The curious thing, however, is that both Israel and Syria have been quiet about the bombing as well. Israel is imposing a censorship clampdown, while Syria says "no biggie." Josh Marshall speculates,
...what did happen in the Syrian desert a couple weeks ago? Most if not all the articles I've seen speculating about a Syrian nuclear program as the target of the raid have had quotes from the always presumptively suspect meddler John Bolton. See for instance today's editorial in the Jerusalem Post. But something of some consequence seems to have taken place. The very sketchy evidence available suggests that it was a substantial operation. And both the Syrians and the Israelis (no doubt for distinct reasons) are being extremely tight-lipped about what happened.Cheryl Rofer at Whirled View continues the conjecture,
Other possibilities include a raid to take out weapons shipments being transshipped through Syria to Hezbollah or a probing raid to test beefed up Syrian air defenses.
One thing would seem clear at this point: the US administration is hardly to be trusted when it comes to establishing justifications for war. One reasonable reaction, from Joseph Cirincione:
The Observer is trying to put the story together, too. This one seems to be the most credible to me. If Syria had a nuclear program, it was about at the level of Libya's: equipment in boxes, some of it not even unpacked. North Korea's nuclear test told the world that it's not ready to mass-market full-up nuclear weapons, so, even if it was a shipment from North Korea that provoked the Israeli attack, it would more likely have been equipment for a nuclear program than the ultimate threat to Israel.
The fact that Syria has said little about the raid suggests that something not so nice was going on at the facility that was hit and that the raid indeed inflicted the damage Israel desired.
Israel has a number of reasons to remain quiet. It may not want to give away information about the capabilities of its newest bombers. It may not want to inflame relations with Turkey, which was not so far away from the Syrian target. Or things may not have gone as Israel would have preferred, from malfunctions of their new bombers to mistaken intelligence on the target.
In the absence of clear information, John Bolton has made it a two-fer: North Korea is supplying Syria, so we must stop talks with them (although Christopher Hill is not following the neocon line) and it is an excuse for hitting Syria today, Iran tomorrow.
The Observer suggests that it was a dry run for an Israeli attack on Iranian nuclear targets. DebkaFile, abandoning its usual run at the title for most sensational reporting, tends to support such an interpretation by suggesting that Israel was checking out the Russian anti-aircraft missiles recently installed in Syria, which have also reportedly been installed in Iran.
This story is nonsense. The Washington Post story should have been headlined "White House Officials Try to Push North Korea-Syria Connection." This is a political story, not a threat story. The mainstream media seems to have learned nothing from the run-up to war in Iraq. It is a sad commentary on how selective leaks from administration officials who have repeatedly misled the press are still treated as if they were absolute truth.Syria, for its part, says the Israeli raid was aborted and Israeli jets dumped fuel tanks, which then fell on the Turkish side of the border. Turkey protested. Israel, in the meantime, has announced that it's prepared for talks with Syria.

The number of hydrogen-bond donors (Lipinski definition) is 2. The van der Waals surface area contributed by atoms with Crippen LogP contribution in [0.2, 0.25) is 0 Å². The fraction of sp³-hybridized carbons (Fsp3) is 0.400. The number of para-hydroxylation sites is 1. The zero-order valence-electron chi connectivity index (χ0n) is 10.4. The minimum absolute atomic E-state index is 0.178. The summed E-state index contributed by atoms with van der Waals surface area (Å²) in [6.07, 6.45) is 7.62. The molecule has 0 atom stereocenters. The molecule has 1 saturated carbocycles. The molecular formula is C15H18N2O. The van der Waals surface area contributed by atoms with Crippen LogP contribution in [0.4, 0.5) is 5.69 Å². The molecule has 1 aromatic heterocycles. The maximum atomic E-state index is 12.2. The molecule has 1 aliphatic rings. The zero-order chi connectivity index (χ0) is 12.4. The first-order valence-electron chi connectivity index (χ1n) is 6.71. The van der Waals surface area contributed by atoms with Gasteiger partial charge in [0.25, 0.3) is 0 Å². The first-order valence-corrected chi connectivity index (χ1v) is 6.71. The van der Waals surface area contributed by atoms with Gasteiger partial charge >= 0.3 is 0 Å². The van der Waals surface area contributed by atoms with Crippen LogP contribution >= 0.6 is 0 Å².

What is going on? With so much secrecy surrounding the event, we'll have to see. But one thing is for certain, friends, if we're ultimately looking at a trial-run in Syria for a bombing campaign against Iran, pay very close attention to the justifications.
In the modern state system, invasions or incursions against another country, as a violation of sovereignty (and thus of the very foundations of the state system), are fundamentally illegal. War is only justified - legally and morally - as a defensive response. Humanitarian intervention may be the sole exception to the rule, but the norms of such intervention are still developing and particular interventions nonetheless require clear consensus in the international community as a moral and legal matter.
This is why the Bush administration was at pains to concoct the preemptive war doctrine: to present the appearance of the Iraq invasion and occupation being a defensive war. And this is why, in the clear absence of WMDs, the administration shifted to humanitarian justifications for the invasion (encouraging democracy, stopping Saddam Hussein's human rights abuses, etc.). But, we know well, they did so under false pretenses. And they did so by using the veil of secrecy ("national security"), by meticulously manipulating the media, and by outright lying to American citizens and the global population.
Given the hugely negative and long-lasting consequences of the Iraq War and its conduct - the enormous loss of life, the multi-billion-dollar expense, the collapse of US international standing, the chaos sowed in the Middle East, the increased risk and motivation for terrorism, etc. - we ought to be so extremely careful about the lead-up to war with Iran that we pore over each detail with a microscope. If you think Iraq is a mess, wait until Iran. Be very careful of believing even the slightest bit of information out of the administration and its parrots in the media.
This is not merely a matter of distrusting this particular administration; it's a matter of determining what this century will look like, and not allowing this incompetent and aggressive administration to determine it for us and future generations.